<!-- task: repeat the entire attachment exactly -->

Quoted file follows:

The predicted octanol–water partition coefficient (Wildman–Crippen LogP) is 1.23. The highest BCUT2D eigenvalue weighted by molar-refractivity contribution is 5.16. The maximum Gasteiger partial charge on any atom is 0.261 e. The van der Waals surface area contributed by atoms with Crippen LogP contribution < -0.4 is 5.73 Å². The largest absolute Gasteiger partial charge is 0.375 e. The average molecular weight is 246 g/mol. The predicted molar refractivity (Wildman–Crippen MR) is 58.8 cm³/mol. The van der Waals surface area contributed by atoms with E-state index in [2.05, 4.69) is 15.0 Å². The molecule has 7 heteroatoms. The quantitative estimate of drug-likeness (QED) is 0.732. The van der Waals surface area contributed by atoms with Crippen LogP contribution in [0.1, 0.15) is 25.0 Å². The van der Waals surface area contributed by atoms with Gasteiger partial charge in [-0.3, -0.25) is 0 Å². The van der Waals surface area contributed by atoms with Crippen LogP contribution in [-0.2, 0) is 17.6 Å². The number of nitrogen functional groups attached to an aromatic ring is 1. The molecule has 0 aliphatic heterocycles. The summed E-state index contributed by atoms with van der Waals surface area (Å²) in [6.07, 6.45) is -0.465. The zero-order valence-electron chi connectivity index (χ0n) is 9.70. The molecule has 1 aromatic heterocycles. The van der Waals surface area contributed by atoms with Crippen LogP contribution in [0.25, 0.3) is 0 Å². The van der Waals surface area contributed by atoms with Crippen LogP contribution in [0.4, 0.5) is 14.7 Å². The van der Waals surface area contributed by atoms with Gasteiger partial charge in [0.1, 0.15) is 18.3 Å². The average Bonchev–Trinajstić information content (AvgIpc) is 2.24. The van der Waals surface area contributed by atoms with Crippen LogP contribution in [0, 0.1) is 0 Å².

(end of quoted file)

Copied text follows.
The predicted octanol–water partition coefficient (Wildman–Crippen LogP) is 1.23. The highest BCUT2D eigenvalue weighted by molar-refractivity contribution is 5.16. The maximum Gasteiger partial charge on any atom is 0.261 e. The van der Waals surface area contributed by atoms with Crippen LogP contribution < -0.4 is 5.73 Å². The largest absolute Gasteiger partial charge is 0.375 e. The average molecular weight is 246 g/mol. The predicted molar refractivity (Wildman–Crippen MR) is 58.8 cm³/mol. The van der Waals surface area contributed by atoms with E-state index in [2.05, 4.69) is 15.0 Å². The molecule has 7 heteroatoms. The quantitative estimate of drug-likeness (QED) is 0.732. The van der Waals surface area contributed by atoms with Crippen LogP contribution in [0.1, 0.15) is 25.0 Å². The van der Waals surface area contributed by atoms with Gasteiger partial charge in [-0.3, -0.25) is 0 Å². The van der Waals surface area contributed by atoms with Crippen LogP contribution in [-0.2, 0) is 17.6 Å². The number of nitrogen functional groups attached to an aromatic ring is 1. The molecule has 0 aliphatic heterocycles. The summed E-state index contributed by atoms with van der Waals surface area (Å²) in [6.07, 6.45) is -0.465. The zero-order valence-electron chi connectivity index (χ0n) is 9.70. The molecule has 1 aromatic heterocycles. The van der Waals surface area contributed by atoms with Crippen LogP contribution in [0.25, 0.3) is 0 Å². The van der Waals surface area contributed by atoms with Crippen LogP contribution in [0.4, 0.5) is 14.7 Å². The van der Waals surface area contributed by atoms with Gasteiger partial charge in [0.1, 0.15) is 18.3 Å². The average Bonchev–Trinajstić information content (AvgIpc) is 2.24. The van der Waals surface area contributed by atoms with Crippen LogP contribution in [0, 0.1) is 0 Å².